App launched in Michigan to alert people exposed to virus
Lansing – The state health department and Michigan State University on Thursday launched a voluntary smartphone app to notify people if they have been exposed to someone with the coronavirus, a step toward potentially taking the technology statewide.
MI COVID Alert, which is available for download, is starting as pilot in the Lansing area. A person testing positive for the virus is given a PIN by contact tracers that allows them to share their result anonymously on the app, which uses cellphone location information and Bluetooth technology.
Other app users who possibly were within 6 feet (1.8 meters) of the infected person for at least 15 minutes are notified and urged to monitor for symptoms, be tested and self-isolate. They are not told who tested positive.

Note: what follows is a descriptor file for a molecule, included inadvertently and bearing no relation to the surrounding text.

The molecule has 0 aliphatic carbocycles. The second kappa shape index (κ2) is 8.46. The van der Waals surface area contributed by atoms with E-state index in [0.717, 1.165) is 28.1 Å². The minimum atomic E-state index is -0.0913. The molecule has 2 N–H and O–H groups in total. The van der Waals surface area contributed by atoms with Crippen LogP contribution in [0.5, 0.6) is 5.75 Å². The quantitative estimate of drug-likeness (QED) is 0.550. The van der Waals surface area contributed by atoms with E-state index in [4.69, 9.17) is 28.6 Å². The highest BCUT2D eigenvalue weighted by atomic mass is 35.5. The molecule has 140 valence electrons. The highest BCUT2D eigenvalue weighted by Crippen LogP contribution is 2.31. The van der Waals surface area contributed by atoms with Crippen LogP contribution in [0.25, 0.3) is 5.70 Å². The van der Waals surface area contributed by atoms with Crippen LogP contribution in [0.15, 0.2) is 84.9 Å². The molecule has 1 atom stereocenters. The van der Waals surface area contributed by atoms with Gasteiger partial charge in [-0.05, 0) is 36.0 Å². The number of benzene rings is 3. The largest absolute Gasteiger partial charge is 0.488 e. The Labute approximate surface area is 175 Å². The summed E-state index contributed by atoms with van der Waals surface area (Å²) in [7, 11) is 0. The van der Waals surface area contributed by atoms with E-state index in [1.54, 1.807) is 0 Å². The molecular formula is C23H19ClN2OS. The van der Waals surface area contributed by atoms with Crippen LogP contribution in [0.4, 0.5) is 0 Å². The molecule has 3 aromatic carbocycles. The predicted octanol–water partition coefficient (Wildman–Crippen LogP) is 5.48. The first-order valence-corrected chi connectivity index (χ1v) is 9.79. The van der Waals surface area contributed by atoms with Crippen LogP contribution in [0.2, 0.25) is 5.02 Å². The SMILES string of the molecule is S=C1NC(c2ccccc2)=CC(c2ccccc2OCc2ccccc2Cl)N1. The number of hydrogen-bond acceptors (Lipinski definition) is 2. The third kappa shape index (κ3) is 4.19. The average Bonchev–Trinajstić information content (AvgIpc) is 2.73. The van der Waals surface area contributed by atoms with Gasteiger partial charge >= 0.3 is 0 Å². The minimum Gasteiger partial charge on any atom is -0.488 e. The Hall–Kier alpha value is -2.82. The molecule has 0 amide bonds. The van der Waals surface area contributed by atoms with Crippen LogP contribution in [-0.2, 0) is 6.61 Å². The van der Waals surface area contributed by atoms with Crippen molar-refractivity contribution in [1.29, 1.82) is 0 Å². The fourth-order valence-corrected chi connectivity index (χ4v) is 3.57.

States such as New York, North Carolina, New Jersey, Virginia, Arizona, Alabama and Rhode Island have launched similar apps.
Robert Gordon, director of the Michigan Department of Health and Human Services, said the technology is an additional way to contain COVID-19 besides traditional tracing efforts, masking and social distancing. He said everyone in Ingham County – including at MSU – should download the app and turn it on, but people in the rest of the state are free to as well.
“We can learn and refine it in a community that is excited about it before we take it statewide,” Gordon said in a phone interview, saying it is important that a “meaningful critical mass” sign up for the technology to be effective. “The app has been designed to be very protective of privacy.”
MSU President Samuel Stanley Jr. said traditional tracing is a very important tool, but it is not perfect because of people’s memories and the fact that it can take a number of days to complete. The school may consider requiring the app’s use in the spring semester or later, Stanley said.
“We’re very excited about it, very proud that the state of Michigan has asked us to do this with them,” he said. “It really does offer people (a chance) to get engaged in a way that will make a big difference.”